Stay tuned for more here.

SATURDAY RACE BLOG

Miguel Oliveira wins MotoGP Thai Grand Prix, Bagnaia closes to two points in championship

MotoGP Thai Grand Prix
Mirco Lazzari / Getty Images
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Miguel Oliveira mastered mixed conditions on the Chang International Circuit in Buriram, Thailand to win the MotoGP Thai Grand Prix. Oliveira showed the adaptability as he navigated a race that began in wet conditions and turned dry over the course of the race. Oliveira won the Indonesian GP in similar conditions.

“It was a long race, but I can’t complain,” Oliveira said on CNBC. “Every time we get to ride in the wet, I’m always super-fast. When it started raining, I had flashbacks of Indonesia. I tried to keep my feet on the ground, make a good start and not make mistakes and carry the bike to the end.”

All eyes were on the championship, however. Francesco Bagnaia got a great start to slot into second in Turn 1.

Meanwhile Fabio Quartararo had a disastrous first lap. He lost five positions in the first couple of turns and then rode over the rumble strips and fell back to 17th. At the end of the first lap, Bagnaia had the points’ lead by two. A win would have added to the gain and for a moment, it appeared Bagnaia might assume the lead.

Early leader Marco Bezzecchi was penalized for exceeding track limits, but before that happened, Jack Miller got around Bagnaia and pushed him back to third. Oliveira was not far behind.

After throwing away ninth-place and seven points on the last lap of the Japanese GP last week, Bagnaia did not allow the competition to press him into a mistake. He fell back as far as fourth before retaking the final position on the podium.

“It’s like a win for me, this podium,” Bagnaia. “My first podium in the wet and then there was a mix of conditions, so I’m very happy. I want to thank Jack Miller. Before the race, he gave me a motivational chat.”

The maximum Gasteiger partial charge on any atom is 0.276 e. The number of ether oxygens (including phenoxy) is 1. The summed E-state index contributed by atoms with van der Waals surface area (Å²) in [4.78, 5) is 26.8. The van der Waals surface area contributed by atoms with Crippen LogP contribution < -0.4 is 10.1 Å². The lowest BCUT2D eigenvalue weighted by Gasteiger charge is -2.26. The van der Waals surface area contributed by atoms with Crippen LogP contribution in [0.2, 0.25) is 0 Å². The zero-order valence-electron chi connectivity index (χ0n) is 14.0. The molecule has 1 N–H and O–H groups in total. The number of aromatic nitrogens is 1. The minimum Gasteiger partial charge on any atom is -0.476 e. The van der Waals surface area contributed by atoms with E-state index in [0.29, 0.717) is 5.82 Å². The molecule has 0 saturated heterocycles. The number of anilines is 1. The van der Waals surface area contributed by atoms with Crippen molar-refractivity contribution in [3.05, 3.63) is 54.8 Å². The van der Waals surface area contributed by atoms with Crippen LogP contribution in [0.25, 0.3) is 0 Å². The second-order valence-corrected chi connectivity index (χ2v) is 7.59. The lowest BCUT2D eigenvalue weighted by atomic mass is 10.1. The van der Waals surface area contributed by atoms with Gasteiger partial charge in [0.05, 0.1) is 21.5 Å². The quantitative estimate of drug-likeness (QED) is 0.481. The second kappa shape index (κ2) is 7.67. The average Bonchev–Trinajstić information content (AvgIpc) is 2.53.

Miller led the first half of the Thai Grand Prix before giving up the top spot to Oliveira and then held on to finish second. Coupled with his Japanese GP win, Miller is now fully in the MotoGP championship battle with a 40-point deficit, but he will need a string of results like Bagnaia has put together in recent weeks – and he needs Bagnaia to lose momentum.

Miller’s home Grand Prix in Australia is next up on the calendar in two weeks.

Bagnaia entered the race 18 points behind Quartararo after he failed to score any in Japan. The balance of power has rapidly shifted, however, with Quartararo now failing to earn points in two of the last three rounds. Bagnaia won four consecutive races and finished second in the five races leading up to Japan. His third-place finish in Thailand is now his sixth MotoGP podium in the last seven rounds.

Aleix Espargaro entered the race third in the standings with a 25-point deficit to Quartararo, but was able to close the gap by only five after getting hit with a long-lap penalty for aggressive riding when he pushed Darryn Binder off course during a pass for position. Espargaro finished 11th.

Rain mixed up the Moto2 running order in the MotoGP Thai Grand Prix as well. Starting on a wet track, Somkiat Chantra led the opening lap in his home Grand Prix. He could not hold onto it and crashed one circuit later, but still gave his countrymen a moment of pride by winning the pole.

Half points were awarded as the race went only eight laps before Tony Arbolino crossed under the checkers first with Filip Salac and Aron Canet rounding out the podium.

American Joe Roberts earned another top-10 in eighth with Sean Dylan Kelly finishing just outside the top 10 in 11th.